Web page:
Renaming and Intertwining History

January 13, 2022

At the end of 2021, the Abbotsford School District approved changing the name of two of our schools - Upper Sumas Elementary to Semá:th Elementary and Matsqui Elementary to Mathxwí Elementary. This decision was made in consultation with the local First Nation communities as an acknowledgement of the traditional and unceded territory of the Stó:lō people, the Semá:th First Nation and Mathxwí First Nation and their longstanding relationship to the land. Stó:lō Elders describe their connection to the land in the statement "we have always been here." 

Both schools have a long history as part of the Abbotsford School District and indeed even before Abbotsford had a school district. This is the point. Our understanding of our local history excludes important parts of the origin of this place we live, our relationship with local Nations and the history of our schools and district. And these histories are much more intertwined then previously acknowledged in our public educational institutions.

Halq’eméylem is the traditional language of our local Stó:lō  people and is also referred to as Upriver dialect. The river to the north of the border known as Upper Sumas and the area south, the Lower Sumas. The name Semá:th had to do with the thick grass or reeds on the shallow waters at the shores of Semá:th Lake and the flat land around the lake. Mathxwí refers to the area that can easily be portaged with one’s canoe.

The Semá:th Lake was an important gathering place. Nations would travel on canoes to the shores of Semá:th for important gatherings. The place where 3 communities were connected by water:  Mathxwí, Semá:th and their families to the south, in Nooksack meaning the place you could “always (find) bracken fern roots.” The people gathered in the summertime as the Semá:th Lake had every species of fish, birds and many berries and plants along the shores.

These Nations have been here on this very land for at least 10,000 years with sophisticated community systems, dwellings, culture, and way of life. They foraged, hunted, and created all they needed by living from the land.

In 1858, American gold seekers poured across the border, with the Hudson’s Bay Company trading with the Nations. By 1885, many setters had followed, and the arrival of the Northern Pacific and Canadian Pacific railways also made this area a gathering place. 

In 1888 the York School was built and operated until 1910. While it is my understanding that building burned down, the land where the current Upper Sumas stands was given to the Sumas municipality by the York family with the agreement that the school would always maintain a space for the farmer’s wives. To this day, even the Upper Sumas Women’s Institute still has their clubhouse and continues to support the community.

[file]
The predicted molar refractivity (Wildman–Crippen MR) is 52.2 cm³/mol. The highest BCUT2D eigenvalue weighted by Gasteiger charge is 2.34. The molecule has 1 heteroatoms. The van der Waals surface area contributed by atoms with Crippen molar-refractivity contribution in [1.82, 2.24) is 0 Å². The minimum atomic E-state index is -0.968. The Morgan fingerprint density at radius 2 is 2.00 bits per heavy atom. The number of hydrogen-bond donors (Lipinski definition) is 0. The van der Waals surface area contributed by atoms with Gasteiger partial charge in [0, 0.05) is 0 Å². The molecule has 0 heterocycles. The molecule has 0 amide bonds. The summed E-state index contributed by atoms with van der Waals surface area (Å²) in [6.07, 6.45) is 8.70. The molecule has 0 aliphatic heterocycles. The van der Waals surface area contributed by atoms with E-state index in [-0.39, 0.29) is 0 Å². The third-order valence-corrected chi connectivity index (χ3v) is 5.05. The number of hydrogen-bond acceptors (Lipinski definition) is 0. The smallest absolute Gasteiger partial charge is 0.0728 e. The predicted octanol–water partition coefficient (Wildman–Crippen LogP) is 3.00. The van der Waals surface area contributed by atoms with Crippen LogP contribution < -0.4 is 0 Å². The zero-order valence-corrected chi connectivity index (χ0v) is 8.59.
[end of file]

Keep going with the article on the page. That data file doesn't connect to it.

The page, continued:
In 1915, the original Upper Sumas Elementary had a total of four rooms. In the 1920s, the Semá:th Lake was drained with no consultation with the local First Nation and forever changed the landscape and the way of life for the Indigenous people in this territory. The reasons for draining the lake were sited as a way to solve the transportation problem caused by seasonal flooding, to use ‘wasted’ land to create farmland and to solve the mosquito problem. This further demonstrates a singular history from a Euro-centric perspective. For the Semá:th people, the lake and rivers were the transportation system, the surrounding areas the pantry for their people, and the mosquitos the food chain that created the diverse and rich ecosystem with birds and fish aplenty.

As more settlers moved in and began farming, two extra classrooms were built to the school in 1927, followed by an addition in 1931, four more classrooms in 1939 and a new gym in 1960. Today’s school has the same dimensions as it did in 1939.

What is missing from this history is the fact that children and youth from the First Nation were excluded from attending public schools and children were forced to attend Indian Residential schools.  It is unclear when children from Semá:th and Mathxwí were invited to attend, but some of the Elders who were able to attend, have shared with me their happy memories of attending the public school, about their friends from the farming community and remembering things like planting the large trees in front of the Upper Sumas.

On the Semá:th website, the Nation expresses their commitment. “We need to build relationships, share our histories so that we can better understand each other while maintaining our identity as Semá:th.”

Reclaiming the Halq’eméylem place names traditionally connected to this territory in the name of the school is not rewriting history, it is inserting the history that was excluded by the writers of history. This action is a concrete way the School Board and the Abbotsford School District is living the commitment to “contribute toward revealing and correcting miseducation as well as renewing respectful relationships with Indigenous communities through our teaching and community engagement.”

District Principal, Indigenous Education Department